She added that comments like those about certain groups having lots of money and prestige and helped to advance people’s careers appeared to evoke classic anti-Semitic tropes.

The documentary also states that neither Shai Masot nor the Israeli embassy responded to their findings.

Conclusion

This shows just how nasty and desperate the Israel lobby is, and I admit, it has changed my opinion about the Israel lobby. I’d previously assumed that the accusations were a cynical ruse to smear Corbyn and his supporters. But it seems from this that the people who make them, Labour Friends of Israel, the Jewish Labour Movement and others are so fanatical and blinkered, that they really do think that any who questions their views and Israel’s barbarous treatment of the Palestinians is an anti-Semite.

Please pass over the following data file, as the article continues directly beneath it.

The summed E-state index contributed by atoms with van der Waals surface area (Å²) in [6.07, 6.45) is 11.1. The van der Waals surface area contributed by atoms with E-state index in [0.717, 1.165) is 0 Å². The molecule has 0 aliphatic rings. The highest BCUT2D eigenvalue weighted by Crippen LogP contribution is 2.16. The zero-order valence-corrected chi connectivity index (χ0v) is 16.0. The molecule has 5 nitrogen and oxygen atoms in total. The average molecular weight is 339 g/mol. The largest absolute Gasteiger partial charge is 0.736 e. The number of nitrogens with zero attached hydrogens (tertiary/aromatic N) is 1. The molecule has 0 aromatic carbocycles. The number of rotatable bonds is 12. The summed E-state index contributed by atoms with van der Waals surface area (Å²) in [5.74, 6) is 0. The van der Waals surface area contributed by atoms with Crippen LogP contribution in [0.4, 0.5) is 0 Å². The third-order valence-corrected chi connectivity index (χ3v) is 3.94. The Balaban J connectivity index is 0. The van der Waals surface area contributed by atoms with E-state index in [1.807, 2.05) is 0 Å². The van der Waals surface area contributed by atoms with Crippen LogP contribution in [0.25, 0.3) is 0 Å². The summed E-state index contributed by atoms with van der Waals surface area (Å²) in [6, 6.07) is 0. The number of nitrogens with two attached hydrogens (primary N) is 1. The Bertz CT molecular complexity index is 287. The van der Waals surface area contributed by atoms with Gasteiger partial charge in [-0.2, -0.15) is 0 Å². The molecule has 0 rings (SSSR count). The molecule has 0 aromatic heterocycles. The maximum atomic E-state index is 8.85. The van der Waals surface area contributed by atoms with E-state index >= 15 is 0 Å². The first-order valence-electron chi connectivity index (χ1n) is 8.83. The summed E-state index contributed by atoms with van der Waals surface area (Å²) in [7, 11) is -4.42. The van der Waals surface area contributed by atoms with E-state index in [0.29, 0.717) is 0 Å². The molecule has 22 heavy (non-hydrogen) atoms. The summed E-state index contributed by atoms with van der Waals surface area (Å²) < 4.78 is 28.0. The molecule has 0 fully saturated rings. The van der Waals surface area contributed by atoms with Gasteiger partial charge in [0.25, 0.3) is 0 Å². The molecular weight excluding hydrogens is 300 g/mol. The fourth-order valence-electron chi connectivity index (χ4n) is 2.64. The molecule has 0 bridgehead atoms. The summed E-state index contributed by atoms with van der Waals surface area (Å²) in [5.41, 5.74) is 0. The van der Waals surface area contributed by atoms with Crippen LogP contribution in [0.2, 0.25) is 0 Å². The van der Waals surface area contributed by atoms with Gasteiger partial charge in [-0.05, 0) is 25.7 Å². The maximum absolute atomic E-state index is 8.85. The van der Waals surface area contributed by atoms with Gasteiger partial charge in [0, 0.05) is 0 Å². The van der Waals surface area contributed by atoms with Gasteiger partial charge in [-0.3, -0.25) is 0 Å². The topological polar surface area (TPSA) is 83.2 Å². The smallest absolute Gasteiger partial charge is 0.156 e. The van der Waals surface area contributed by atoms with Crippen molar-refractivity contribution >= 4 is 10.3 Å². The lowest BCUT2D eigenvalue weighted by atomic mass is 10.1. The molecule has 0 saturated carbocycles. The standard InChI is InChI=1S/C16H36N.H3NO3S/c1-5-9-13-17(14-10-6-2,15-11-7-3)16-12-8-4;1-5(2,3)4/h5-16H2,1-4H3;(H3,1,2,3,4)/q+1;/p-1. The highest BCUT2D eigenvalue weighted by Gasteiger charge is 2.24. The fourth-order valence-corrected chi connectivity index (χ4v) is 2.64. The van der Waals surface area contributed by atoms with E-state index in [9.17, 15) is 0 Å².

Of course, they can’t clearly tell you what is anti-Semitic about particular comments. As Ryan showed with her own faulty recollection of what she was asked by Fitzpatrick, if it’s not explicitly anti-Semitic, they won’t remember it properly and make it fit their existing prejudices. Anti-Semites think Jews are behind the banking system, so when Fitzpatrick talked about the prestige surrounding the LFI that got her friend’s son a job, Ryan altered it in her recollection of the event to be about banks. Even though banks weren’t mentioned.